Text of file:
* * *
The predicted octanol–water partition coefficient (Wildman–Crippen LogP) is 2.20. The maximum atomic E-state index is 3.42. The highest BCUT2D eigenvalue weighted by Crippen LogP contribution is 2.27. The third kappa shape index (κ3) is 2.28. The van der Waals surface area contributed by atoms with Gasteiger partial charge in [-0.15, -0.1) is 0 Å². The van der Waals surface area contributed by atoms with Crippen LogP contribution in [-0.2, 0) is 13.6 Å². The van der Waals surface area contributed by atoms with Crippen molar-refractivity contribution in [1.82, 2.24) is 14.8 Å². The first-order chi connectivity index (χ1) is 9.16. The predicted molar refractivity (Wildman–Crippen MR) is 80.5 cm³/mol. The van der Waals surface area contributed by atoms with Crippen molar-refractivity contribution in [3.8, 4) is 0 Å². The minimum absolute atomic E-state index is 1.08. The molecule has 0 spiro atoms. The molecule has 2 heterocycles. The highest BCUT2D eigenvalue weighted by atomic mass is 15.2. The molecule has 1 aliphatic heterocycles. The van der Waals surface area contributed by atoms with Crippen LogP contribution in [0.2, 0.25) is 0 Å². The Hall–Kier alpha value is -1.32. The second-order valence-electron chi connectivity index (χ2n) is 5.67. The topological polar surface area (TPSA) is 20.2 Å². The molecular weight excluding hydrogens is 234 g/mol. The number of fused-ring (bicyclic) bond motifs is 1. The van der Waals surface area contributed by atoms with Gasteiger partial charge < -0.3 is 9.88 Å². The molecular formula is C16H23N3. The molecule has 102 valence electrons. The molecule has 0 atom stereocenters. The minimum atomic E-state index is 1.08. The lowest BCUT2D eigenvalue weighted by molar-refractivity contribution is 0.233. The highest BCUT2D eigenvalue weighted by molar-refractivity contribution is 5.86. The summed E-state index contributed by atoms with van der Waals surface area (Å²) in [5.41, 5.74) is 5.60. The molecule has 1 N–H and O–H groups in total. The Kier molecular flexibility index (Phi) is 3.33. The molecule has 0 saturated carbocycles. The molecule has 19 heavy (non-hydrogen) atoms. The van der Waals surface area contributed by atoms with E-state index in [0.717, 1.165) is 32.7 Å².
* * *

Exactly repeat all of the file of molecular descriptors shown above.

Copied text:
The predicted octanol–water partition coefficient (Wildman–Crippen LogP) is 2.20. The maximum atomic E-state index is 3.42. The highest BCUT2D eigenvalue weighted by Crippen LogP contribution is 2.27. The third kappa shape index (κ3) is 2.28. The van der Waals surface area contributed by atoms with Gasteiger partial charge in [-0.15, -0.1) is 0 Å². The van der Waals surface area contributed by atoms with Crippen LogP contribution in [-0.2, 0) is 13.6 Å². The van der Waals surface area contributed by atoms with Crippen molar-refractivity contribution in [1.82, 2.24) is 14.8 Å². The first-order chi connectivity index (χ1) is 9.16. The predicted molar refractivity (Wildman–Crippen MR) is 80.5 cm³/mol. The van der Waals surface area contributed by atoms with Crippen molar-refractivity contribution in [3.8, 4) is 0 Å². The minimum absolute atomic E-state index is 1.08. The molecule has 0 spiro atoms. The molecule has 2 heterocycles. The highest BCUT2D eigenvalue weighted by atomic mass is 15.2. The molecule has 1 aliphatic heterocycles. The van der Waals surface area contributed by atoms with Crippen LogP contribution in [0.2, 0.25) is 0 Å². The Hall–Kier alpha value is -1.32. The second-order valence-electron chi connectivity index (χ2n) is 5.67. The topological polar surface area (TPSA) is 20.2 Å². The molecular weight excluding hydrogens is 234 g/mol. The number of fused-ring (bicyclic) bond motifs is 1. The van der Waals surface area contributed by atoms with Gasteiger partial charge < -0.3 is 9.88 Å². The molecular formula is C16H23N3. The molecule has 102 valence electrons. The molecule has 0 atom stereocenters. The minimum atomic E-state index is 1.08. The lowest BCUT2D eigenvalue weighted by molar-refractivity contribution is 0.233. The highest BCUT2D eigenvalue weighted by molar-refractivity contribution is 5.86. The summed E-state index contributed by atoms with van der Waals surface area (Å²) in [5.41, 5.74) is 5.60. The molecule has 1 N–H and O–H groups in total. The Kier molecular flexibility index (Phi) is 3.33. The molecule has 0 saturated carbocycles. The molecule has 19 heavy (non-hydrogen) atoms. The van der Waals surface area contributed by atoms with E-state index in [0.717, 1.165) is 32.7 Å².